Experimental

Analytically pure bismuth nitrate pentahydrate (Bi(NO3)3.5H2O, Fisher Scientific) and selenium (Se, Acros) powder were used as precursor materials for the synthesis of Bi2Se3, and 1 mmol of Bi(NO3)3.5H2O and 1.5 mmol of Se powder (in molar ratio of 2:3) were measured and added into a Teflon-liner. Then, 4 mmol of sodium hydroxide (NaOH, Acros) as a pH-controlling and pH-reducing agent, and 2 mmol of ethylenediaminetetraacetic acid (EDTA, Acros) as a shape-directing additive were added. Later, the Teflon-liner was filled up to 80% of its total volume with DMF and was placed in an ultrasonicator for 30 min to obtain a uniform reaction mixture. After the sonication, the Teflon-liner was placed in an autoclave and sealed tightly. Then, the autoclave was heated in the furnace at 140 and 200°C for 24 h. After the synthesis, the autoclave was allowed to cool down to room temperature naturally. The black precipitate resulted from the reaction was vacuum filtered, rinsed with ethanol and distilled water several times, and dried at 100°C in vacuum for 4 h to get the sample in powder form. Samples prepared in DMF at 140 and 200°C for 24 h are termed as BiSe-1 and BiSe-2, respectively. In order to measure the TE properties of the material, a large amount of as-prepared BiSe-2 powder sample was annealed in the presence of hydrogen and argon for 4 h before TE properties were measured.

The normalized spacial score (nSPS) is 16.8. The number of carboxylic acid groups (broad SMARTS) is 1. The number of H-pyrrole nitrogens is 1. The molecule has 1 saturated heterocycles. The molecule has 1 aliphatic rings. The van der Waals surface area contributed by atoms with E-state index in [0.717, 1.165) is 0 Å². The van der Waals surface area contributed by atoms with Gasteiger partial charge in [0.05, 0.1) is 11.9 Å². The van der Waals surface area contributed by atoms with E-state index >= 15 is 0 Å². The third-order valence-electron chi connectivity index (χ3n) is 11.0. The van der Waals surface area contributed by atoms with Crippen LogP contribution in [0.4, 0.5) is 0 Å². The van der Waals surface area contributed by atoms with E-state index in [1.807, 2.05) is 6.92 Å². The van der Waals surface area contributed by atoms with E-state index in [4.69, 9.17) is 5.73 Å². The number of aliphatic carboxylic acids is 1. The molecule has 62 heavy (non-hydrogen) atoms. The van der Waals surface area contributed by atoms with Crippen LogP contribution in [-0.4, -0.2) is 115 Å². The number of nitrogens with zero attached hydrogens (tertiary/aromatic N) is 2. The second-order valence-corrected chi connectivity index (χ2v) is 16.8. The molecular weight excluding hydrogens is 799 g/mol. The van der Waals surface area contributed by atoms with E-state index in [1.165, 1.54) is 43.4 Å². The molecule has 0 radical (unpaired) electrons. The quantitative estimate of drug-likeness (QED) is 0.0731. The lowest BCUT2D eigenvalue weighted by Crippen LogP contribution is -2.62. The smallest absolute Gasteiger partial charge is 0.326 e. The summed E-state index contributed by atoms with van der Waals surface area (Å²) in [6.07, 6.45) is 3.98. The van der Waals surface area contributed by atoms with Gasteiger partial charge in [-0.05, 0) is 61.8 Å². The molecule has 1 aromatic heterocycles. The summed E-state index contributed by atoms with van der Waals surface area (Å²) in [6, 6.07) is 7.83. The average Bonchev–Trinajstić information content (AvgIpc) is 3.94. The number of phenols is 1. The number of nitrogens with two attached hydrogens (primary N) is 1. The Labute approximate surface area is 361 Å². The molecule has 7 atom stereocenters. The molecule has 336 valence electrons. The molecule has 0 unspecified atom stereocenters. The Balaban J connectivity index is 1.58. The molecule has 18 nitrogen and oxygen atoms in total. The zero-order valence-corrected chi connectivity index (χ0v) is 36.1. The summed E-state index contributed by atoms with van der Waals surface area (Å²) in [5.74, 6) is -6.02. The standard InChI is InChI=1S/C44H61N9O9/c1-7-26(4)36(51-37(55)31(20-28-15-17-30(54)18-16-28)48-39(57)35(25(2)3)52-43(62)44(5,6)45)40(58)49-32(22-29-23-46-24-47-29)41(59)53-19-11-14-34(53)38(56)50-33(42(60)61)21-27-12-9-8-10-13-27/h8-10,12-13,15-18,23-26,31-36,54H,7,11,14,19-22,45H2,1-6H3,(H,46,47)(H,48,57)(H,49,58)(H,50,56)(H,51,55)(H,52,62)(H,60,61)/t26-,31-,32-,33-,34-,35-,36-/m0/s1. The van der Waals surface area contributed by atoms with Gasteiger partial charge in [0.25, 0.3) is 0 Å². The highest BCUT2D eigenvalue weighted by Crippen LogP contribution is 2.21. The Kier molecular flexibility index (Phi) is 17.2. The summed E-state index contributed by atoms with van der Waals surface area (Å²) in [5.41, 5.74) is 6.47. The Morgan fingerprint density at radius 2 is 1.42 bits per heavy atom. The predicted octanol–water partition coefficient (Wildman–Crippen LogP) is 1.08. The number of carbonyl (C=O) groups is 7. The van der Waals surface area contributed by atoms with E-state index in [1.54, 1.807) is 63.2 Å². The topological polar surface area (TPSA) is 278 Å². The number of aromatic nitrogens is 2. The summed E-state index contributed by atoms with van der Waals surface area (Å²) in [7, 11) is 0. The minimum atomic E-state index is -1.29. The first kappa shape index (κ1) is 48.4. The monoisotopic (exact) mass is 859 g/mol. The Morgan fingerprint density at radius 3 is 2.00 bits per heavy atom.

X-ray diffraction (XRD) measurements were taken using Siemens D5000 diffractometer equipped with a Cu anode operated at 40 kV and 40 mA. The XRD patterns were collected with a step size of 0.01° and a scan rate of 1 step/s. Surface morphology analysis was performed by a field-emission scanning electron microscope (SEM, JEOL JSM-6330F, 15 kV). Transmission electron microscopy (TEM) images, selected-area electron diffraction (SAED) patterns, and energy dispersive X-ray spectroscopy (EDS) spectrum were obtained from FEI Tecnai F30 apparatus operated at an accelerating voltage of 300 kV with a point-to-point resolution of 2Å.